Mars Global Surveyor
Mars Orbiter Camera

Mars Orbiter Camera (MOC) Low Resolution Images:
A Springtime View of the Retreating Mars South Polar Ice Cap


Mars Global Surveyor Mars Orbiter Camera Release:          MOC2-38
Mars Global Surveyor Mars Orbiter Camera Image IDs:        566912743.6701 (P076-01)
                                                           567015491.6801 (P068-01) 
                                                           567117391.6901 (P069-01)
                                                           567218289.7001 (P070-01)
                                                           567318308.7101 (P071-01)
                                                           567417432.7201 (P072-01)
                                                           567515469.7301 (P073-01)

Polar stereographic projection of a mosaic of portions of MOC wide angle, red-band images 6701, 6801, 6901, 7001, 7101, 7201, and 7301. Grid represents latitude (circles) and longitude (lines) in units of degrees where negative numbers indicate degrees latitude south of the equator, and longitudes are relative to 0° to 360° west of the prime meridian. Sun illumination is generally from the right. (Click here for large, 1.4 MB version) .

You may need to adjust the images for the gamma of your monitor to insure proper viewing.

Note: The MOC images are made available in order to share with the public the excitement of new discoveries being made via the Mars Global Surveyor spacecraft. The images may be reproduced only if the images are credited to "Malin Space Science Systems/NASA". Release of an image does not constitute a release of scientific data. An image and its caption should not be referenced in the scientific literature. Full data releases to the scientific community are scheduled by the Mars Global Surveyor Project and NASA Planetary Data System. Typically, data will be released after a 6 month calibration and validation period.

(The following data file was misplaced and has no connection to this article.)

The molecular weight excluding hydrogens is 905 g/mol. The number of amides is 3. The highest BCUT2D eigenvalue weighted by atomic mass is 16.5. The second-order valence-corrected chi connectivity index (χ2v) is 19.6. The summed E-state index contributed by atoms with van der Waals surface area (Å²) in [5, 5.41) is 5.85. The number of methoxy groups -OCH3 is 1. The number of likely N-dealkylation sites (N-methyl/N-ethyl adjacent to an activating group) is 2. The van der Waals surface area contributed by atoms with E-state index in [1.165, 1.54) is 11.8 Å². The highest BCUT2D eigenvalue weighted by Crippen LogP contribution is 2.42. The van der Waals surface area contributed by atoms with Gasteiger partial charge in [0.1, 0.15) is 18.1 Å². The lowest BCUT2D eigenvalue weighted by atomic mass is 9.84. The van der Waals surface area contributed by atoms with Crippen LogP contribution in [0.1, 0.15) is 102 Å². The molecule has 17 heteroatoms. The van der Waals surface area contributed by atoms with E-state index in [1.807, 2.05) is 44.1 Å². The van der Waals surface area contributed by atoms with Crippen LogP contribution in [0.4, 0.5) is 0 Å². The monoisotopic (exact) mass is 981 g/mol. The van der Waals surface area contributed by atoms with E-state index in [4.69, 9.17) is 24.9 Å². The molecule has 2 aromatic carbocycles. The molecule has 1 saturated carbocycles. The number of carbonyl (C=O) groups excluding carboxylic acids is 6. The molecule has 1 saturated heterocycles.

Click Here for more information on MGS data release and archiving plans.


This is a mosaic of MOC wide angle images showing the the seasonal south polar ice cap as it appeared December 18-25, 1997. At this time, the southern hemisphere of Mars was in the middle of the spring season, and the seasonal frost cap had retreated to about 70°S-75°S latitude. The cap had been at its maximum extent during winter back in mid-July 1997, when it extended as far north as 45°S in some places. Winter ended and spring began at about the same time that Mars Global Surveyor went into orbit on September 12, 1997 (UTC). Summer in the southern hemisphere subsequently started around February 8, 1998.

Note that along the edges of the frost cap in this December 1997 picture, there are some bright, circular patches-- these are craters that have ice, frost, and/or fog from sublimating H2O and CO2 within them.

The bright "peninsula" of frost/ice located around 70°S, 320°W (upper right corner) is a feature that has been seen from Earth for centuries (using ground-based telescopes). It used to be called "The Mountains of Mitchel" and was thought for many years to be a snow-capped mountain range. Pictures from the Mariner 6 and 7 missions in 1969 revealed that this region is not mountainous but cratered, with slopes of the craters preserving the frost.

This mosaic of MOC images from Orbits 67 through 73 was featured as Figure 7a in Malin et al., "Early Views of the Martian Surface from the Mars Orbiter Camera of Mars Global Surveyor," Science, v. 279, no. 5357, pp. 1681-1685.

Malin Space Science Systems and the California Institute of Technology built the MOC using spare hardware from the Mars Observer mission. MSSS operates the camera from its facilities in San Diego, CA. The Jet Propulsion Laboratory's Mars Surveyor Operations Project operates the Mars Global Surveyor spacecraft with its industrial partner, Lockheed Martin Astronautics, from facilities in Pasadena, CA and Denver, CO.

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